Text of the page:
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NWP Global Registry of Apprentice Ecologists - Wheaton Regional Park, Wheaton, Maryland, USA

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Wheaton Regional Park, Wheaton, Maryland, USA
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Registered: December 2013
City/Town/Province: Rockville
Posts: 1
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I consider Wheaton Regional Park my home away from home-when I was younger I would often clamor my parents to take me to the park and play on the large playground, run around the gardens, go in the nature center, Brookside Nature Center and look at the snakes. Now that I am older, it’s easier for me to get to the park, where I spend my time hiking, running, or occasionally visiting the nature center. I got so much out of the park over the years, and I always felt I should give back. At first I did this through becoming a certified Weed Warrior (certified to identify and remove invasive plants) and weeding the park every other Sunday. But, I felt this was not enough. When I learned of this scholarship program, it allowed me to talk Brookside’s director, Geri Drymalski, into letting me organize and lead an invasive plant removal project.

The project involved removing five invasive species, tearthumb, wineberry, multiflora rose, porcelain berry, and thistle, identified because the time frame I planned to perform my project coincided with the period the plants had just started growing and had not yet gone to seed. I removed all plant of these three species from approximately and acre of land that bordered the nature center’s service road on one end, and extended deep into the woods, on the left. Also, most of the plants were concentrated near the service road, which made deploying and supervising volunteers much easier. Once the plants were removed, I had my volunteers haul them off in tarps to a site where they wouldn’t regrow. Most of the plants near the service road were very concentrated together, which meant once they were removed, a large swath of dirt was left over: a perfect environment for new invasive plants to grow. In thus, I had my volunteers mulch the area to make it harder for invasive plants to grow in the area. Also, Geri wanted me to help with another project to create a pollinator garden, which she notified me of the day of the project, but I was happy to oblige. The garden was approximately 20ft wide and 30 ft long, and I was required to weed the area, lay down compost in the pre-sectioned off plant areas, and mulch the walkways around the garden. Another group would lay the actual plants down later that day. I had my volunteers transport the extra mulch in wheelbarrows from the invasive plant removal site to the garden site, and thankfully I had enough extra mulch to cover the walkways adequately. Geri provided the compost, as she had given me the project so last minute, which I had my volunteers haul in wheelbarrows into the garden and spread with shovels.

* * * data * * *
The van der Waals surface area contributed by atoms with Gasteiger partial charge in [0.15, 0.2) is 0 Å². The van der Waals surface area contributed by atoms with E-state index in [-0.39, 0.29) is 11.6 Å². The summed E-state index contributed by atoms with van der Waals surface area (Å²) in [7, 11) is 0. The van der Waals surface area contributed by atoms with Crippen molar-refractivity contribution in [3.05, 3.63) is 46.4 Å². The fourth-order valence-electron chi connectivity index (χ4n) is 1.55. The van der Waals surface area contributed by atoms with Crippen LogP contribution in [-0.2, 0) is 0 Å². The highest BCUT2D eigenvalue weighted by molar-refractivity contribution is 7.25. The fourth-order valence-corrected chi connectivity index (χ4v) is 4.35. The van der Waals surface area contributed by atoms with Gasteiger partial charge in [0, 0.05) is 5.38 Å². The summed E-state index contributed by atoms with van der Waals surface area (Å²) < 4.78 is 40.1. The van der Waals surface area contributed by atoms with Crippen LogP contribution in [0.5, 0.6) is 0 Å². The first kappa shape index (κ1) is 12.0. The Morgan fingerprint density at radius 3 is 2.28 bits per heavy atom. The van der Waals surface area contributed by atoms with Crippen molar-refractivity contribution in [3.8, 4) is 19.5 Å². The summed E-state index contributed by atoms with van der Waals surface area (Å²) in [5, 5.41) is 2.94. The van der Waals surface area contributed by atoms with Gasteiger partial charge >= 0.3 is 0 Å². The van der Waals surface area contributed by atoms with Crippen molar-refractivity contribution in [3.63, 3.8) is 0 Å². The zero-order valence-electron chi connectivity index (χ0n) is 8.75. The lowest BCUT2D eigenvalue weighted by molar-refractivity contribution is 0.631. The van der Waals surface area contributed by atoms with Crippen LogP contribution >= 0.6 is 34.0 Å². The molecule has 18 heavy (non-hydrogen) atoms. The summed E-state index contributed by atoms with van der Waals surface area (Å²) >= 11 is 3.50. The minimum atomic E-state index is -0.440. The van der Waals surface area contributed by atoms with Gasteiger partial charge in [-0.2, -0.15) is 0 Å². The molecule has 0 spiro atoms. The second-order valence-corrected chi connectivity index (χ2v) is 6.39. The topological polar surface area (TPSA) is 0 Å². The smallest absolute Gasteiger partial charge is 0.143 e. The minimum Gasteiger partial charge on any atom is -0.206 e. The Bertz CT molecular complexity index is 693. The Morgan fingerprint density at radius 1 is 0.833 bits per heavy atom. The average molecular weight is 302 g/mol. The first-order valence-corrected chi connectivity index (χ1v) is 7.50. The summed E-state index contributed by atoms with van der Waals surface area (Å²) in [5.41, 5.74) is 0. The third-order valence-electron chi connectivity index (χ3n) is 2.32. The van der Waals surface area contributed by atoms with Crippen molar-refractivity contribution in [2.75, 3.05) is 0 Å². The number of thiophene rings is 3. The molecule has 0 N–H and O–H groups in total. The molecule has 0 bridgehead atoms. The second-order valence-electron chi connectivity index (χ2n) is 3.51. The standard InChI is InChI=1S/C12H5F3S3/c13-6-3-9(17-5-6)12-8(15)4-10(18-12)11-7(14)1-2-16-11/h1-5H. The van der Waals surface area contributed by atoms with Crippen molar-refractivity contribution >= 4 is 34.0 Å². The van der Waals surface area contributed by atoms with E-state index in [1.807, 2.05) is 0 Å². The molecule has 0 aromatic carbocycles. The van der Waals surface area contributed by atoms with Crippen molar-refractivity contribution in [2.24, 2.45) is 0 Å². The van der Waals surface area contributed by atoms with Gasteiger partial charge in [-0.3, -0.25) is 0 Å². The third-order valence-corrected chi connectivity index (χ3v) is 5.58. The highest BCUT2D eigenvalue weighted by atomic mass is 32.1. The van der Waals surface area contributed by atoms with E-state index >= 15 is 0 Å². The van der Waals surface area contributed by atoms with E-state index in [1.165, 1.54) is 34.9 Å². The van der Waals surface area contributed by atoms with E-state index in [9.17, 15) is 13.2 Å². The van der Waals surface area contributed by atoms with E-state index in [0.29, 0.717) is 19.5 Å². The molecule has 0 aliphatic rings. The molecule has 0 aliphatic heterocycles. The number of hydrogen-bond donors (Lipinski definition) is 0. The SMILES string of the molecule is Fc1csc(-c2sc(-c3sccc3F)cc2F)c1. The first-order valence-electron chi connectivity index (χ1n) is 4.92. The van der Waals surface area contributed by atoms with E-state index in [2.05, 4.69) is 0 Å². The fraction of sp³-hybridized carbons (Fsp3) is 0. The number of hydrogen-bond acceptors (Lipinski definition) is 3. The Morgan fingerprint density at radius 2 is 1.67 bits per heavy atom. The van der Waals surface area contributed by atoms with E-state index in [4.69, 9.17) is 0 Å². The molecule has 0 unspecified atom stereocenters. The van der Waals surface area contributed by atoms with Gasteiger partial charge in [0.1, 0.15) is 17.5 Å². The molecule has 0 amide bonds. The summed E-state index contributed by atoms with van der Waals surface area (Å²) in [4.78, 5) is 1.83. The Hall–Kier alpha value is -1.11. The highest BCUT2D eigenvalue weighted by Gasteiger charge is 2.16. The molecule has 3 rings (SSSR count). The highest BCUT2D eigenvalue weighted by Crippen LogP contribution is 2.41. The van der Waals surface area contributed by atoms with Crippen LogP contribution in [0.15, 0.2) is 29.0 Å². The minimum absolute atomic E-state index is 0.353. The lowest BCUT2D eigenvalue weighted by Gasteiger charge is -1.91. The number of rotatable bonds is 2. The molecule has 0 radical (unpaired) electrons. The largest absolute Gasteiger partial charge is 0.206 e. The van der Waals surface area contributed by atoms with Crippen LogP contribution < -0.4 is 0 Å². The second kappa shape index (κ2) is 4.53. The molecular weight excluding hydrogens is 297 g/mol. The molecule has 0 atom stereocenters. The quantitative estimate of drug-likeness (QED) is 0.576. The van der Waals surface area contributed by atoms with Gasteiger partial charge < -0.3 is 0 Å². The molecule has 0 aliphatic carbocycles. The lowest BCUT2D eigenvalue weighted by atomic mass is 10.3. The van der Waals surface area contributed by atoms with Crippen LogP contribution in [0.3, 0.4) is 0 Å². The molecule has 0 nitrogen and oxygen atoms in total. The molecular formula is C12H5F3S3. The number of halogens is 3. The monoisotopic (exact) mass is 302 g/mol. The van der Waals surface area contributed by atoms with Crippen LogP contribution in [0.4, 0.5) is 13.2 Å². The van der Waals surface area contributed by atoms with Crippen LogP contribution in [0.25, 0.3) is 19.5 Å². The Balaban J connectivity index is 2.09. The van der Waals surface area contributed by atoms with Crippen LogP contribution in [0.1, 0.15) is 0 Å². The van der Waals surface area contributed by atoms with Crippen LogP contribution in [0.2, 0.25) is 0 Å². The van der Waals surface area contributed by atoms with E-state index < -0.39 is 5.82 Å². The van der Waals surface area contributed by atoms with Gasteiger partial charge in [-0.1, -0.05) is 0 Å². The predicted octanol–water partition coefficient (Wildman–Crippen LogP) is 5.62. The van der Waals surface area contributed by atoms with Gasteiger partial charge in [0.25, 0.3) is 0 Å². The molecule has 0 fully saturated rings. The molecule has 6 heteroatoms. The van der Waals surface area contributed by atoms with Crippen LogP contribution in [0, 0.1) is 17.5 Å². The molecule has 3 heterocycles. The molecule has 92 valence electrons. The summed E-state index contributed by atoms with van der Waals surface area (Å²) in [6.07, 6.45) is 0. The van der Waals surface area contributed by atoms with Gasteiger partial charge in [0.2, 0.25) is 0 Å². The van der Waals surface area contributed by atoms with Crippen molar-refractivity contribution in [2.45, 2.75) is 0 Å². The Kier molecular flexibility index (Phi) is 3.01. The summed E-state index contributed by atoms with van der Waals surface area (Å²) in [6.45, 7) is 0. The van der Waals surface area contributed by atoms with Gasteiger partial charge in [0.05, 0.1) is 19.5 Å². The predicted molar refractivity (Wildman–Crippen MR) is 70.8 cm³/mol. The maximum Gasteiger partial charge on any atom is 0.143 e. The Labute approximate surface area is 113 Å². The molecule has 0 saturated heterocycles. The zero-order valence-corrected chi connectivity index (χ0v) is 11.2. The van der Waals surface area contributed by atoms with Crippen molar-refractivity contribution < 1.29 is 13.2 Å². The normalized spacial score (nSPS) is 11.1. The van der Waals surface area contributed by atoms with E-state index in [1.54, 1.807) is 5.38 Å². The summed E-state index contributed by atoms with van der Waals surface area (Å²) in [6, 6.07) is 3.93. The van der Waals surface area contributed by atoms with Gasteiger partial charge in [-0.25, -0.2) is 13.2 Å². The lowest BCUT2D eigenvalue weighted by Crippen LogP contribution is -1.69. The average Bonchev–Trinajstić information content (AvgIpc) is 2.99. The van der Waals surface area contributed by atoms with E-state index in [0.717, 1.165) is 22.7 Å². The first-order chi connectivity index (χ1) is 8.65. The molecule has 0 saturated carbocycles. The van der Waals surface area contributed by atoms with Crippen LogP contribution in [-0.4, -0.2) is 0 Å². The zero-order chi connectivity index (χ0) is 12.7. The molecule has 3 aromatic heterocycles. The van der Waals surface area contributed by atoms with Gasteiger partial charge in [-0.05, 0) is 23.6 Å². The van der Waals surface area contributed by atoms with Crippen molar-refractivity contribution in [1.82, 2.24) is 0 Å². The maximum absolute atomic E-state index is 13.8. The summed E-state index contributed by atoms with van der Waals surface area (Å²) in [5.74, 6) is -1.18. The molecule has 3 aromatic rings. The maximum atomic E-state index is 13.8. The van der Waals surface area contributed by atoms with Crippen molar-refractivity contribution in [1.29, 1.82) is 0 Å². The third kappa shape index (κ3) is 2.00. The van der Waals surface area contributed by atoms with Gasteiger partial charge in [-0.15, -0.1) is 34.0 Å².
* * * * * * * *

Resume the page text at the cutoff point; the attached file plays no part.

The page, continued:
My project required lots of supplies, wheelbarrows to haul the mulch up the service road and to the garden, shovels and rakes to spread the mulch and compost, not to mention gloves, trowels, hats to remove the invasive plants and refreshment for my volunteers as they were going to be working most of the day. Most of my supplies I procured by asking several hardware stores for donations-and Home Depot was the only store that would give me all the materials I needed. I procured my food donations from donations given to my by my local Safeway, Giant, and Food Lion, who were gracious enough to give me gift cards to buy all the food I required. The volunteers I recruited from people I had worked with in the Weed Warrior program, several scout from my Boy Scout Troop 457 (I am an Eagle Scout), along with several friend I had on my church’s Green Committee.
In recruiting all my volunteers I had to explain to them the vital importance of this project-why should anyone care about some invasive plants anyway? I started off by explain how it wasn’t just “some” invasive plants-there were thousands of invasive plant in the area I was working in alone-and even one invasive plant is an invasive plant too many. Invasive plants are plants from one ecosystem or one area brought into a completely new area purposely by people (usually to control erosion). The plant finds itself completely at home in this new area, and since it enjoys no natural predators (animals that will eat this plant) as it is in a completely different habitat and the animals currently living in said habitat won’t eat it because it’s so new, it grows, and grows, and grows. It always grows more than the surrounding, native plants, as it enjoys having no natural predators, and often chokes out the native plants. The animals living in the ecosystem run out of available food or shelter, and often die as well, which could lead to ecosystem collapse and a decrease in biodiversity. Invasive species are one of the largest threats to our planet, and through this project, I did my part to halt their takeover of my community. My project has given the local habitat some much-needed time to recover slightly, but my project will not be enough to completely eradicate these species from the area; more projects must be done to remove these species completely from my community and rehabilitate the habitat so native species can flourish once again. In thus, I have talked to Geri and she has allow me to do a second project in Wheaton Regional Park, but in a larger area to combat more invasive species.
Date: December 29, 2013 Views: 7949 File size: 26.5kb, 226.2kb : 640 x 480
Hours Volunteered: 203
Volunteers: 27
Authors Age & Age Range of Volunteers: 13 to 54
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Registered: December 2013
City/Town/Province: Jos
Posts: 3
December 31, 2013 9:25am

Wow nice essay keep it up.